I don't know why my friends bother to ask me if I'm going to post about our eating experiences! They asked me this as we sat down at Jong Kak, one of the several Korean restaurants near "lower Charles Village" and North Avenue. Alan and Eric wanted to try one of the Korean restaurants in the area. They knew I had gone to Nam Kang about a year ago (it made me sick, but again I think I know exactly what I ate that did it). They saw a few of the Korean places that were raved about in the City Paper's recent Eat Guide. There were two specifically mentioned restaurants: Jong Kak, which has excellent bulgogi (Korean barbecue), and Nak Won, which apparently has equally excellent pajeon (Korean pancakes). The Nak Won we will visit some other time - we wanted bulgogi, dammit.
We all went with a friend who wasn't too sure about Korean food. The place smelled absolutely wonderful from the outside. Inside were more of those delicious smells, and the sight of two different rooms, one with barbecue tables and one without. This place serves the authentic stuff, as do many of the Korean joints in this area. I saw too much to choose from on the menu. Luckily my friends find it easier to make these choices. We deliberated between the beef-pork-chicken barbecue for four to five people ($82 total, about $20.50 per person) and the all-beef barbecue for four to five ($75 total, about $18.75 each). We went for the former, and ordered nothing else but drinks. Half of us got Hite (pronounced "hai-tay") beer, and the rest got iced tea. I asked about getting some soju but I would've been the only one drinking it. An entire bottle of soju ($13) for me would not be good. It's not beer we're talking about - it will f*%k you up. I did at least get the promise that the next time we did this they would consent to splitting a bottle of soju, even if I drink most of it.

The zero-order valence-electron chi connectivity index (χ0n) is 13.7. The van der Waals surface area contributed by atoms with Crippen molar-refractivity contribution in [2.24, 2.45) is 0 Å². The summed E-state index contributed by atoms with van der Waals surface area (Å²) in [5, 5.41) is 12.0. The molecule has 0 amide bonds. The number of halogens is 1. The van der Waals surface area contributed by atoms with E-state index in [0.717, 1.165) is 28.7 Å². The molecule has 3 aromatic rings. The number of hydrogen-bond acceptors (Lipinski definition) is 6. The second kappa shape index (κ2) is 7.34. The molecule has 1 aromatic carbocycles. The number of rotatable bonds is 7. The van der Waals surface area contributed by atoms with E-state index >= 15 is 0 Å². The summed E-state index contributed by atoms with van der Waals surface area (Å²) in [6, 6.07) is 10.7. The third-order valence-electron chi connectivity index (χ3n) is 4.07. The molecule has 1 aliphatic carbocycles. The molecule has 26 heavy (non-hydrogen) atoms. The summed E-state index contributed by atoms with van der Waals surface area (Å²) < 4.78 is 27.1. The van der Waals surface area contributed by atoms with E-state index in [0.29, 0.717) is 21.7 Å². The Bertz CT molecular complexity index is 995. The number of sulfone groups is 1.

We had two women serving us, one of whom I think was the maitre'd; her English was much better than the other waitress - though really, still better than my Korean. All I know is yes, no, hello, goodbye and "I would like to drink some soju"). The first thing the maitre'd brought us was several bowls of banchan. I liked most of them, but only a few did I really like a lot. The bowl of raw garlic and chilies did take me by surprise, though they were interesting with the bean sauce they gave us. Other banchan that I liked a lot included the buckwheat noodles, cucumber salad and of course the kim chi. The bean sprouts were alright, as were many others that I just cannot remember. I didn't care much for the reconstituted dried fish.
Lots - and I mean lots - more food came out, enough that it could have easily fed five people:
- A hot pot of seafood soup, with fish cake slices, mussel, clam and half a blue crab. Tasty stuff.
- Two stone bowls of freshly scrambled eggs, enough to share amongst the four of us.
- A plate of (not enough) lettuce leaves in which to wrap all the meat we were about to get.
- And then there's the meat: two or three different kinds of beef barbecue, marinated pork, marinated chicken, and thick raw onions all cooked right in front of us. It all smelled great, even though the smoke kept wafting in my face. And it all tasted wonderful. I was worried that the tongs being used to handle both the raw and cooked meat might make me a little sick, and y'all know my system is especially prone to getting a little sick. But here I am, almost 24 hours later and all I feel is a few pounds heavier. It was great stuff.